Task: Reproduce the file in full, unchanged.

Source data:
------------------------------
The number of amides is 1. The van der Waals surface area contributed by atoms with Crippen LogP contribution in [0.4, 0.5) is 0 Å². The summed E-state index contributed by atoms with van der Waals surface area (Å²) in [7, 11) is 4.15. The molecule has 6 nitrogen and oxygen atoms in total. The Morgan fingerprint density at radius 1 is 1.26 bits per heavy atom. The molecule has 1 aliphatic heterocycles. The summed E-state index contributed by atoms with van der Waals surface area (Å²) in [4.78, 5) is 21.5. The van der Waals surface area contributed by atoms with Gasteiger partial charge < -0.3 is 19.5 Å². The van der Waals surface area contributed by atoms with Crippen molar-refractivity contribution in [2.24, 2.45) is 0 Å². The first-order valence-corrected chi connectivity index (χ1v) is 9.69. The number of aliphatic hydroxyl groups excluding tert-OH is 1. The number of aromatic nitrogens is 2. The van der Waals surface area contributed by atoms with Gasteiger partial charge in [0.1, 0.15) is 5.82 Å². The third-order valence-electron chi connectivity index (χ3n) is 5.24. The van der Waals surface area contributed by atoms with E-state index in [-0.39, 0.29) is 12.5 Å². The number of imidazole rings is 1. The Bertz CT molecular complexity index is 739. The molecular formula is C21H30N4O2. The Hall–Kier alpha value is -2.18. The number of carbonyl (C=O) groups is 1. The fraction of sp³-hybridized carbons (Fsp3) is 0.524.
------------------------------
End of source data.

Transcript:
The number of amides is 1. The van der Waals surface area contributed by atoms with Crippen LogP contribution in [0.4, 0.5) is 0 Å². The summed E-state index contributed by atoms with van der Waals surface area (Å²) in [7, 11) is 4.15. The molecule has 6 nitrogen and oxygen atoms in total. The Morgan fingerprint density at radius 1 is 1.26 bits per heavy atom. The molecule has 1 aliphatic heterocycles. The summed E-state index contributed by atoms with van der Waals surface area (Å²) in [4.78, 5) is 21.5. The van der Waals surface area contributed by atoms with Gasteiger partial charge < -0.3 is 19.5 Å². The van der Waals surface area contributed by atoms with Crippen molar-refractivity contribution in [2.24, 2.45) is 0 Å². The first-order valence-corrected chi connectivity index (χ1v) is 9.69. The number of aliphatic hydroxyl groups excluding tert-OH is 1. The number of aromatic nitrogens is 2. The van der Waals surface area contributed by atoms with Gasteiger partial charge in [0.1, 0.15) is 5.82 Å². The third-order valence-electron chi connectivity index (χ3n) is 5.24. The van der Waals surface area contributed by atoms with E-state index in [-0.39, 0.29) is 12.5 Å². The number of imidazole rings is 1. The Bertz CT molecular complexity index is 739. The molecular formula is C21H30N4O2. The Hall–Kier alpha value is -2.18. The number of carbonyl (C=O) groups is 1. The fraction of sp³-hybridized carbons (Fsp3) is 0.524.